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Publication numberUS3815074 A
Publication typeGrant
Publication dateJun 4, 1974
Filing dateJan 22, 1973
Priority dateMay 2, 1972
Also published asCA962370A1, DE2321715A1, DE2321715C2
Publication numberUS 3815074 A, US 3815074A, US-A-3815074, US3815074 A, US3815074A
InventorsNagata Y
Original AssigneeShibaura Electronics Co Ltd
Export CitationBiBTeX, EndNote, RefMan
External Links: USPTO, USPTO Assignment, Espacenet
Thermistor for temperature measurement
US 3815074 A
Abstract
Thermistors for temperature measurement and method of making the same, wherein the yield in the manufacture is very high and the choice of the products can be made in the midway of the manufacture so that small-sized thermistors having little change in the resistance for the long use can be obtained inexpensibly, said thermistors being usable at a high temperature.
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Description  (OCR text may contain errors)

United States Patent [191 Nagata 1 June 4, 1974 [54] THERMISTOR FOR TEMPERATURE 2.462.162 2/1949 Christensen et a1. 29/613 2.5475106 4/1951 Morin 338/327 X MEASUREMENT Yasushi Nagata, Urawa, Japan Shibaura Electronics Co., Ltd., Urawa, Japan Filed: Jan. 22, 1973 Appl. No.: 325,655

Inventor:

Assignee:

Foreign Application Priority Data May 2, 1972 Japan 47-43274 US. Cl 338/22 R, 29/612, 29/613 Int. Cl "01c 7/04 Field of Search 338/22, 23; 29/612, 613

References Cited UNITED STATES PATENTS 5/1942 Dearborn et a1 7. 338/327 X Primary Examiner-C. L. Albritton Attorney, Agent, or FirmWilliam J. Daniel [57] ABSTRACT Thermistors for temperature measurement and method of making the same, wherein the yield in the manufacture is very high and the choice of the products can be made in the midway of the manufacture so that small-sized thermistors having little change in the resistance for the long use can be obtained inexpensibly, said thermistors being usable at a high temperature.

3 Claims, 2 Drawing Figures THERMISTOR FOR TEMPERATURE MEASUREMENT This invention relates to thennistors for temperatur measurement.

In accordance with the invention there is provided a thermistor for temperature measurement, which is superior in mass productivity, and capable of being manufactured inexpensively and with high yield and stably used up to a high temperature.

Thermistors for temperature measurement are usually manufactured by sintering powdery metal oxide such as manganeseoxide, nickel oxide and cobalt oxide, and can be classified into two types, namely bead type and disc type. The bead type thermistor comprises two parallel thin platinum wires and a body formed by applying a slurried mass obtained by mixing the above mentioned powdery metal oxide with water, between the two parallel thin platinum wires, oscillating the mass to render it into a spherical form, drying it and sintering it at a temperature of one thousand and several hundred degrees. The resistance value is selected by cutting one of the two parallel platinum wires. The other wire ends are welded to lead lines such as Dumet wires, and the resultant system is sealed. with fused glass. This type of thermistor is stable for use at a high temperature since it is sealed with glassHowever, its manufacture is quite complicated, andthe mass productivity is inferior. Therefore, it is difficult to obtain thermistors of uniform characteristics, which leads to low yield and high'manufacturing cost. The disc type thermistor, on the other hand, comprises electrodes formed by applying a conductive coating material directly to the opposite sides of a disc-shaped body which is made by pressure-molding metal oxide powder and sintering it, suitable lead wires being attached to the above electrode with solder and covered thereon with an insulating coating material such as lacquer or enamel. With this type of thermistor, which is produced by pressure molding, the mass productivityis superior, andit is possible to obtain comparatively uniform characteristic, leadingto high-yield and low manufacturing cost. However, asthe connection between the lead wires and the electrodes is soldered and covered with the coating material. this type of thermistor cannot be used at temperatures above about l50C. Also, it lacks in stability, and its resistance is prone to great change during long use.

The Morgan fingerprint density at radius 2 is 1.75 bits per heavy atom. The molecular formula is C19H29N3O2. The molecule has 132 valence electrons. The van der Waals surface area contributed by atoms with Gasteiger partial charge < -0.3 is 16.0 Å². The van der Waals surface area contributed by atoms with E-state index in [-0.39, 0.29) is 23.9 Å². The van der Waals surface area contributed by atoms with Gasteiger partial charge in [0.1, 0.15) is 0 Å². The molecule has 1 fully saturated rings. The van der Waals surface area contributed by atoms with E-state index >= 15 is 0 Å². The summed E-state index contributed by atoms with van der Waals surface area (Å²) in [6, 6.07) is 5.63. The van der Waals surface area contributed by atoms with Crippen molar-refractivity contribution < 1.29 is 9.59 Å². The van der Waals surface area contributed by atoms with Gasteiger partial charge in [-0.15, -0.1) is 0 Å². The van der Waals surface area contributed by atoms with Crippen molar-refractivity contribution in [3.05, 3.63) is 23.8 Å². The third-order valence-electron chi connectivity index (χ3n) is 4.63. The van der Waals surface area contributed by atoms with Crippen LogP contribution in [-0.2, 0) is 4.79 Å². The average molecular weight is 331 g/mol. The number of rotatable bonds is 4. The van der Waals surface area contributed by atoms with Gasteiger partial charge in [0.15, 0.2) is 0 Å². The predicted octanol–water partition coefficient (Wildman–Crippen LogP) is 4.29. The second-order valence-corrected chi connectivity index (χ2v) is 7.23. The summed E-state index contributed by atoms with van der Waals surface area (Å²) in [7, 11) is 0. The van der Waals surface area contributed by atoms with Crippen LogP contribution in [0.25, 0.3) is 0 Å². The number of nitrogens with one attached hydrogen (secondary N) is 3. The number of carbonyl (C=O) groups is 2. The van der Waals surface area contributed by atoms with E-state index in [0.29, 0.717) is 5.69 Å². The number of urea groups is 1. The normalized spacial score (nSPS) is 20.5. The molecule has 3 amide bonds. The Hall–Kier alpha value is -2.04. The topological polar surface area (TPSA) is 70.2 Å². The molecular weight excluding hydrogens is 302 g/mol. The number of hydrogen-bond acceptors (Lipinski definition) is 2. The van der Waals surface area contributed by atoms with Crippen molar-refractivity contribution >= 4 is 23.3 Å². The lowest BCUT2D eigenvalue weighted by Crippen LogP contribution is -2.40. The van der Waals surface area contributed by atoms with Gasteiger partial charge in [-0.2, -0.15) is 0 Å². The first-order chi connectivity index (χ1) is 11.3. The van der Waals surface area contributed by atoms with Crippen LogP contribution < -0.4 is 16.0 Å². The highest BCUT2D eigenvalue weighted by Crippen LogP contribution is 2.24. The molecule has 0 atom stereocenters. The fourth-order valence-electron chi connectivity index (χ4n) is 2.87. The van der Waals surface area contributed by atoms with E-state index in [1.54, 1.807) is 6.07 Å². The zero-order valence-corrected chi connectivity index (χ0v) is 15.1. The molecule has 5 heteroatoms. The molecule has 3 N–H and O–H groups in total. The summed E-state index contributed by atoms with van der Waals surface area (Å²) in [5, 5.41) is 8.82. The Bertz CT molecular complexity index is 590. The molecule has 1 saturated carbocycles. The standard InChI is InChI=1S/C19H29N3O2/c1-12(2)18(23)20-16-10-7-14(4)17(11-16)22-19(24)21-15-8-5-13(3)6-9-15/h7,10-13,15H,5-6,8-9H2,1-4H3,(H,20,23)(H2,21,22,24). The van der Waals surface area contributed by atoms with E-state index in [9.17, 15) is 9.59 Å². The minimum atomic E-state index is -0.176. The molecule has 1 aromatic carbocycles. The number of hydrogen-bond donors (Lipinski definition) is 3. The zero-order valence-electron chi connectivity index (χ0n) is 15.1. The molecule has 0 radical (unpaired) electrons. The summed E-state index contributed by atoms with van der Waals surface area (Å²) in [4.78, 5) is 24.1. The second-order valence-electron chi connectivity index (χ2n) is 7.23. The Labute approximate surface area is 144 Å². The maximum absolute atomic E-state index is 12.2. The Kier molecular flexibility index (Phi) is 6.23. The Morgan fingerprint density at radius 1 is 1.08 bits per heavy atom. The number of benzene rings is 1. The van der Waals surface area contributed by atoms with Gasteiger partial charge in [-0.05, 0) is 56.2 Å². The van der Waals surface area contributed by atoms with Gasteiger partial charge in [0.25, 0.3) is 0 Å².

An object of the invention is to provide a thermistor for temperature measurement, which eliminates the above mentioned drawbacks while retaining only the merits of the prior-art thermistors, the thennistor of which being reduced in size.

The present invention shall be further explained in the following.

The resistance R (ohms) of the thermistor at temperature T (degrees in Kelvin) is given as R R, exp 8.